But that’s an unfair expectation to set on anyone. People with disabilities aren’t Supermen or Superwomen. They’re people. 

So please don’t hire because you think, “this person will stay longer because they have a disability and it will cost me less, long-term, because I won’t have to keep retraining people.” Ultimately, that should be your goal with all employees -- disabled or not. You want people to want to work for you and if you treat them well, they’ll stay. 

Review What You Actually Need

You may be open to hiring people with disabilities. You may have a fully accessible environment. But still, you’re not receiving any applications. Why? Well, sometimes there are systemic barriers that we often create in our hiring practices that serve to preclude people with disabilities from applying in the first place.


People with disabilities often face systemic barriers preventing them from gaining the work experience that we take for granted. Summer jobs, after-school jobs, internships -- all the things that able-bodied people experience are often challenging for people with disabilities to be a part of. And that creates a snowball effect long-term, as getting jobs is increasingly difficult without proof of experience. So is experience really necessary for your role? Can it be coached or taught?


“Must have a valid driver’s license.”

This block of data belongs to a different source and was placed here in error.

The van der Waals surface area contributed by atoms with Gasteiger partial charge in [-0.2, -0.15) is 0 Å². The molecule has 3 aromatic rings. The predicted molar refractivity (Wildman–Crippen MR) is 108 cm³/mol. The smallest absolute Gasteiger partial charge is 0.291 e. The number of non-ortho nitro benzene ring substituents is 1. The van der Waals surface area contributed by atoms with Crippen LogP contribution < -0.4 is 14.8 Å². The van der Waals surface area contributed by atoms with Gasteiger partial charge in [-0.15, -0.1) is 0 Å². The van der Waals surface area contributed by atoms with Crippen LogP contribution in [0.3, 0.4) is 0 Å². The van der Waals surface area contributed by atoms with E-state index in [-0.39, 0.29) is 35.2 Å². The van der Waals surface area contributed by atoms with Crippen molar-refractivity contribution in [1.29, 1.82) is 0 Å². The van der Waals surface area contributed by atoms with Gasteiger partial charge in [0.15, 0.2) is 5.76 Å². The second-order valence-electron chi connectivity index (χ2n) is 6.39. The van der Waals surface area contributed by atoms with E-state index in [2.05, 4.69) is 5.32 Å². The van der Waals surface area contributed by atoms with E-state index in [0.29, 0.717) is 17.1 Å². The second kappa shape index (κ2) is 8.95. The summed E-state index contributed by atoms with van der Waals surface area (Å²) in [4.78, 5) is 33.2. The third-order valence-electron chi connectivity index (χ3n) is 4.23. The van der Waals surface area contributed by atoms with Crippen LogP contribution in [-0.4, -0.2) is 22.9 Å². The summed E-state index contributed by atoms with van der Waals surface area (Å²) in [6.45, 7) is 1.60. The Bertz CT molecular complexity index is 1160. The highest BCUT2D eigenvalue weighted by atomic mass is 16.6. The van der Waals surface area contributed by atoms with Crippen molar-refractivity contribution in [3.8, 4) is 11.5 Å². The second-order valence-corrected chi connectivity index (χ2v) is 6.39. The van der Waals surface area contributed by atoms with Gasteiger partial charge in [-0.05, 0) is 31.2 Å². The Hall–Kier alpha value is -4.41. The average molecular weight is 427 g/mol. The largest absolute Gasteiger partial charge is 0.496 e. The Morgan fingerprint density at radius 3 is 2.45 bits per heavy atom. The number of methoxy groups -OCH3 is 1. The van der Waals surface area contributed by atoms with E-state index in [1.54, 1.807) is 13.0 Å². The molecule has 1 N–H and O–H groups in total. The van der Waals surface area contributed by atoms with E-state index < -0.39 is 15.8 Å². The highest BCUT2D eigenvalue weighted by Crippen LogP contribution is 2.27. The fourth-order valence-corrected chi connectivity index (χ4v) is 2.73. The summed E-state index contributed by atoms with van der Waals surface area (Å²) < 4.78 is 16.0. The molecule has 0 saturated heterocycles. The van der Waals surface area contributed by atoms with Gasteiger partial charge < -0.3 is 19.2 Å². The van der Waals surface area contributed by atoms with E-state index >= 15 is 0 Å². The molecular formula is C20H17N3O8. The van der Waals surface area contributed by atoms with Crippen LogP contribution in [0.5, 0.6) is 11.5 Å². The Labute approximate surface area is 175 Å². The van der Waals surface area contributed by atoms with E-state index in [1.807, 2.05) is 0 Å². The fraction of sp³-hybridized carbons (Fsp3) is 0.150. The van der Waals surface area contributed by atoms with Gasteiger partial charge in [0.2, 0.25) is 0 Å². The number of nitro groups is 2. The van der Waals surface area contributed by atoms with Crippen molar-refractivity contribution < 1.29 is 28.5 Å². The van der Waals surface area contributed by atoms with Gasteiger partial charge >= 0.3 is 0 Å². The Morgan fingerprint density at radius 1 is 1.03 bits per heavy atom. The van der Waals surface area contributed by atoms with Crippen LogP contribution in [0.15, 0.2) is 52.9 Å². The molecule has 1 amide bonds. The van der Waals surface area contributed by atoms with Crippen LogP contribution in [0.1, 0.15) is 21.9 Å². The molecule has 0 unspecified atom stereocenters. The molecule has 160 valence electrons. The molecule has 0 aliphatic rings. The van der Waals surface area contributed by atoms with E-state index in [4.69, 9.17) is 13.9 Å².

Is that an actual requirement for the job, or are you just asking if the person can reliably get to work? 

Of course, this is where other systemic barriers come into play -- and I won’t go off on a rant about paratransit in our fair city, how woeful it is, and how it gets ignored in favour of other areas. But the fact is that some areas are underserviced by transit, which could make it challenging for people to get to work. 

When some people with disabilities see requirements like that, they just move on to the next job because they figure they won’t be considered. It’s a simple fix that can have a dramatic impact on your pool of candidates.


What allowances do you make for your able-bodied staff? Flex time for appointments? Letting people leave early to pick up kids from daycare? What about ergonomic supports at workstations? Mechanisms to prevent things like repetitive strain injuries? So why would it be any different for people with disabilities?

If you’ve read any of my previous accessibility-related work, you know my disdain for “accommodations.” That word, to me, sounds like we’re doing something “special” or “different.” Instead, I see any adaptations you need for people with disabilities as providing them with the tools, resources, and abilities to do their jobs to the best of their abilities -- no different than any other allowances that you would make for any other employee.

Hired Not Because or In Spite of a Disability

So what can you do? Just minimize the impact of a couple of the things mentioned above. Change the wording in your next job posting to make sure it’s inclusive. You don’t have to run out and hire someone with a disability this month -- but it would be great if you fostered an environment where people with disabilities were able to compete for jobs equitably.

Ideally, people are not hired because of their disabilities, but that the barriers that preclude them from obtaining work are removed so that they’re judged on their skills, talents, and abilities to bring value to your organization. 

That’s an achievable goal for NDEAM, and one we should all be working towards.


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Questions Answered

How can I hire people with disabilities?

What are the barriers people with disabilities have in finding work?